While in prison, Little met John Bembry who was a self-educated man. Little admired the fact the Bembry commanded a lot of respect with his words. This caused Little to develop an appetite for reading.
While in prison, his siblings told him about the Nation of Islam, via letters. The Nation of Islam was a new religious movement that talked about the self-reliance of the blacks. At first, he was indifferent about it, until in 1948, when his brother Reginald wrote to him asking him not to eat pork or smoke anymore. Then he quit smoking and stopped eating pork. Malcolm, who had been nicknamed “Satan”, because of his hostility to the religion, eventually embraced the teachings of the Nation of Islam.
In 1950 – while he was still in prison – Malcolm wrote a letter to President Truman, where his vehemently opposed the Korean War and declared himself a Communist. This caused the FBI to open a file on him. It was that same year that he started signing his name as “Malcolm X”. In his autobiography, he stated that the “X” in his name was a symbol of his true African family name – which he would never be opportune to know. He claimed that for him, ‘X’ would replace the name ‘Little” which had been imposed on his forefathers by the slave masters.
Malcolm’s Early Years In The Ministry
In 1952, he got parole and after that, he went to Chicago to pay a visit to Elijah Muhammad (Muhammad was the leader of the Nation of Islam). In June 1953, he became the assistant minister of the Nation’s Temple Number One, which was situated in Detroit. In the same year, he founded Boston’s Temple Number 11. In March 1954, he joined an effort to expand Temple Number 12 in Philadelphia. About two months later, Malcolm X was given the mantle of leading Temple Number 7, which was situated in Harlem.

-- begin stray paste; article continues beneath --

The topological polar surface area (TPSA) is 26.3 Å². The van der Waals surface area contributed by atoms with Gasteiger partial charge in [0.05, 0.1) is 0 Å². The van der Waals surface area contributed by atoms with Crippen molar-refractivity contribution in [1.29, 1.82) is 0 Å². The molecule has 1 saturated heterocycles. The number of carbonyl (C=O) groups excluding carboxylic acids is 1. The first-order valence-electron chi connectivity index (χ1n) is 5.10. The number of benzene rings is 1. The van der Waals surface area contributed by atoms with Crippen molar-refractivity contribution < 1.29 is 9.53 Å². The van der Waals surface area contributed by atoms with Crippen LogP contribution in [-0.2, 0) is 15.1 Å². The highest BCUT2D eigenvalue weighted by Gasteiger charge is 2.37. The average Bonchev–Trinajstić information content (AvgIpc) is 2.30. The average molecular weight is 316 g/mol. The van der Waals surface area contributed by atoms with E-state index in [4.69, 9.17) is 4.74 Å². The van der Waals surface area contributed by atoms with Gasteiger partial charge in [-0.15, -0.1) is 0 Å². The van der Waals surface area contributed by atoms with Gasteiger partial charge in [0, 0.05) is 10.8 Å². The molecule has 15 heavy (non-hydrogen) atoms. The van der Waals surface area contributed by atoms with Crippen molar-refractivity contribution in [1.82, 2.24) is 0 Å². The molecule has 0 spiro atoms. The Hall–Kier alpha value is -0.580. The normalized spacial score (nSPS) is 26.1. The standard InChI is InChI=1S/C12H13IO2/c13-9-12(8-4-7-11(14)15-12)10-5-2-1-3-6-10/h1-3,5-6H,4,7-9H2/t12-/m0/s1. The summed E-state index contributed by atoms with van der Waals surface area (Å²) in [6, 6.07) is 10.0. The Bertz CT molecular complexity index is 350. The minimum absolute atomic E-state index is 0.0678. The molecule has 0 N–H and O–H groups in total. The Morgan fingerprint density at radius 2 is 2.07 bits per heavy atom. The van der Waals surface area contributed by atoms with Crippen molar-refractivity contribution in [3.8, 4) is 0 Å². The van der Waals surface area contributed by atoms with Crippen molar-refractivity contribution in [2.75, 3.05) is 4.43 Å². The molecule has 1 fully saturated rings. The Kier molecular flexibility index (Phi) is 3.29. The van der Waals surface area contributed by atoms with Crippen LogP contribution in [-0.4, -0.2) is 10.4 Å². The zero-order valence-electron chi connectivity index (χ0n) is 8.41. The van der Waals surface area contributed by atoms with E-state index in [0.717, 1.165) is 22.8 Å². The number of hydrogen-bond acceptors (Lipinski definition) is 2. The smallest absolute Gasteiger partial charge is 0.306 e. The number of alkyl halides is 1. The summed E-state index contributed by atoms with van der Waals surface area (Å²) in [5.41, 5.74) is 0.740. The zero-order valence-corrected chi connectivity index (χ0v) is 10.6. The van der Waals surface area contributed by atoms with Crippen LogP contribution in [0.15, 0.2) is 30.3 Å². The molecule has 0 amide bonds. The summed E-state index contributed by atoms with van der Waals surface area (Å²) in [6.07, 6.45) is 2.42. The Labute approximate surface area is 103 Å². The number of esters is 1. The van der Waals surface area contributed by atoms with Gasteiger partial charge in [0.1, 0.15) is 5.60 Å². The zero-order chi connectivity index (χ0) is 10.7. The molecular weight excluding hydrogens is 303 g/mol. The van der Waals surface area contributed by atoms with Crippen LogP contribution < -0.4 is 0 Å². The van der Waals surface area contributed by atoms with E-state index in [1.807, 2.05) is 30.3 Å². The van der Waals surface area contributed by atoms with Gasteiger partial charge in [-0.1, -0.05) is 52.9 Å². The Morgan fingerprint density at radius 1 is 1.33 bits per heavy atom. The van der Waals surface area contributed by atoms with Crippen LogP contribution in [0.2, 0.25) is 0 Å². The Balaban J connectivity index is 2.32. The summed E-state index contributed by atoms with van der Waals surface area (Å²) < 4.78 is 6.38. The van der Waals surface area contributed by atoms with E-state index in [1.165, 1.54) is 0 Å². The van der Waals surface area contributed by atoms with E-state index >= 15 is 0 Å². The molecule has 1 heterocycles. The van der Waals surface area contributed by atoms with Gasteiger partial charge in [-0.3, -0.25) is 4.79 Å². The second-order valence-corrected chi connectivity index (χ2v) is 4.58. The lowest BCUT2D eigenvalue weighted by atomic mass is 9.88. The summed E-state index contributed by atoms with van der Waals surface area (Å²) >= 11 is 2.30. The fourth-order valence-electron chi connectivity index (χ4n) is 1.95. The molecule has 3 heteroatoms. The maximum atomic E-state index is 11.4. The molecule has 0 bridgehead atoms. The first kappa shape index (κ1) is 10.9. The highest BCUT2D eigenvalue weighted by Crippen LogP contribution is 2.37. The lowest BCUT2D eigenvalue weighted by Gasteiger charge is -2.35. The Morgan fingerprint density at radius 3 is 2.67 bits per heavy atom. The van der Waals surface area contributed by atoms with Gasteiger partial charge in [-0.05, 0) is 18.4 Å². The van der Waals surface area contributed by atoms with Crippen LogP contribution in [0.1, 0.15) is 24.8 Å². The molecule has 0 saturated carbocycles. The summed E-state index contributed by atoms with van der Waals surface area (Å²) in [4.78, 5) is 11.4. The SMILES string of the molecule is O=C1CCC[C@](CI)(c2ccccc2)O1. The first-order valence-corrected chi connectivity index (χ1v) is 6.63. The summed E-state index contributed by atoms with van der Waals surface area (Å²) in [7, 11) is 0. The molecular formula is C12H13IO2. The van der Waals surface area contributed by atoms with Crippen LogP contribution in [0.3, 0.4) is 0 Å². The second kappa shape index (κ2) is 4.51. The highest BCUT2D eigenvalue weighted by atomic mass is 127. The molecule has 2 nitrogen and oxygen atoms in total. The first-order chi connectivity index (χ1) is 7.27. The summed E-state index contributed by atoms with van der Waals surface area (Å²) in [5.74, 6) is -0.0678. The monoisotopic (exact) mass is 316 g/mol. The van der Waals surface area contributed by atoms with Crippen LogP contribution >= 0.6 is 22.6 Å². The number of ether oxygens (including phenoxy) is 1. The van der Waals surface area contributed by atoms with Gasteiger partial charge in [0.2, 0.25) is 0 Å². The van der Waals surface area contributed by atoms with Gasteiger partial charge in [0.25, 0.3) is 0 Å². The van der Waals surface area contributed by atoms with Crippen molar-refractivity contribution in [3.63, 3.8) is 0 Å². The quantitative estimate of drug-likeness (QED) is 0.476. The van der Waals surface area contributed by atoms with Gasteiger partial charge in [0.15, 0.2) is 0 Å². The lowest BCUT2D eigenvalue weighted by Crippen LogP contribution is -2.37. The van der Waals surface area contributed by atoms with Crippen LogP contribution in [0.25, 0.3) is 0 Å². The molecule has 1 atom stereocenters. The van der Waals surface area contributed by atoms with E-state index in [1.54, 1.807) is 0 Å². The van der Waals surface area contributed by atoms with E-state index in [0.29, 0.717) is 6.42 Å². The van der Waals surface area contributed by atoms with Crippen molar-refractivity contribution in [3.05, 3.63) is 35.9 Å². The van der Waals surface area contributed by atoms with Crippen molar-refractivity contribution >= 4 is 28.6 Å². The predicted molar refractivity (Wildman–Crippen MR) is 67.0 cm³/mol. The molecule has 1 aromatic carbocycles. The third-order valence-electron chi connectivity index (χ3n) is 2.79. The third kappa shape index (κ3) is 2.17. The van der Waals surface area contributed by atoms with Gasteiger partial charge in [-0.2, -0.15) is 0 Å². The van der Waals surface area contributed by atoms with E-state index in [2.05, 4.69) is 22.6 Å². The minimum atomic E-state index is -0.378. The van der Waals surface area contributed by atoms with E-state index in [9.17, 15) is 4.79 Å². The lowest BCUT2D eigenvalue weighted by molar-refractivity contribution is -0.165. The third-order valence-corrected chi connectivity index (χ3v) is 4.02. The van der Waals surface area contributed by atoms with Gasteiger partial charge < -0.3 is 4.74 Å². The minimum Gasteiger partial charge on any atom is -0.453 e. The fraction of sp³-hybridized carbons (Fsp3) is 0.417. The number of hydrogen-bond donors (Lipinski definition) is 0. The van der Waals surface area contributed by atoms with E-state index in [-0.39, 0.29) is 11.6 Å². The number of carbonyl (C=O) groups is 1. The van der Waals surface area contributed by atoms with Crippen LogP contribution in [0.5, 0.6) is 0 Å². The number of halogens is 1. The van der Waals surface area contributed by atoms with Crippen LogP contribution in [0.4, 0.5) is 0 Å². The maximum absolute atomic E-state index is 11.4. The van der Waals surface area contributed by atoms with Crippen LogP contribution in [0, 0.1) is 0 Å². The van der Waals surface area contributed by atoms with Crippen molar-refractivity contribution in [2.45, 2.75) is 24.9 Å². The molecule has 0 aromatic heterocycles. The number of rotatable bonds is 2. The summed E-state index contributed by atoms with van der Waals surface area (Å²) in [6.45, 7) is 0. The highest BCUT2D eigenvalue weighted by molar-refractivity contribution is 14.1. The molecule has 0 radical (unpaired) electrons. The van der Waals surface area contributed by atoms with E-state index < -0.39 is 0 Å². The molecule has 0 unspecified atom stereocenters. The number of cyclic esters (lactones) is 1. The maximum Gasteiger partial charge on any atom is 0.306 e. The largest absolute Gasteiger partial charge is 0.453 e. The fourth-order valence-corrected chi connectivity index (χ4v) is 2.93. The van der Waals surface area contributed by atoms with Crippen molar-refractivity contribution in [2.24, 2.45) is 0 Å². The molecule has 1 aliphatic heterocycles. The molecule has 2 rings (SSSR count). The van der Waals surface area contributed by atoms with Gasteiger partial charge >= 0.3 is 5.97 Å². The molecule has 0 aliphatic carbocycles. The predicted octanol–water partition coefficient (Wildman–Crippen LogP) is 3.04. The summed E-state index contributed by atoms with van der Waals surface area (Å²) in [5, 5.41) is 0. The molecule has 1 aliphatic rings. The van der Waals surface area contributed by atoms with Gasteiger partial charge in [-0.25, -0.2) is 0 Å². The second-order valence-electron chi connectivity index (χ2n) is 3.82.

In 1953, the FBI began to keep him under a close watch. Their attention turned from his possible associations with the Communists to his rapid rise through the ranks in the Nation of Islam.
In 1955, Malcolm continued to recruit members into the Nation of Islam and he established several other temples.
The Marriage And family Of Malcolm X
In 1955, a young lady named Betty Sanders met Malcolm after a lecture. She began to attend his lectures regularly until she eventually joined the movement in 1956. Upon joining the movement, she also decided to change her name to Betty X. The Nation taught against one-on-one dated so Betty and Malcolm courted at public events where dozens or sometimes, even hundreds of other people were present. However, Malcolm was sure to always invite her whenever he led group visits to the museums and libraries in New York City.
Back to his early life: A Rummage Into The Iconic Life Of Malcolm X (PART 1)
In January 1958, Malcolm proposed to Betty over the phone and they got married just two days after he proposed. Together, Malcolm and Betty had six daughters.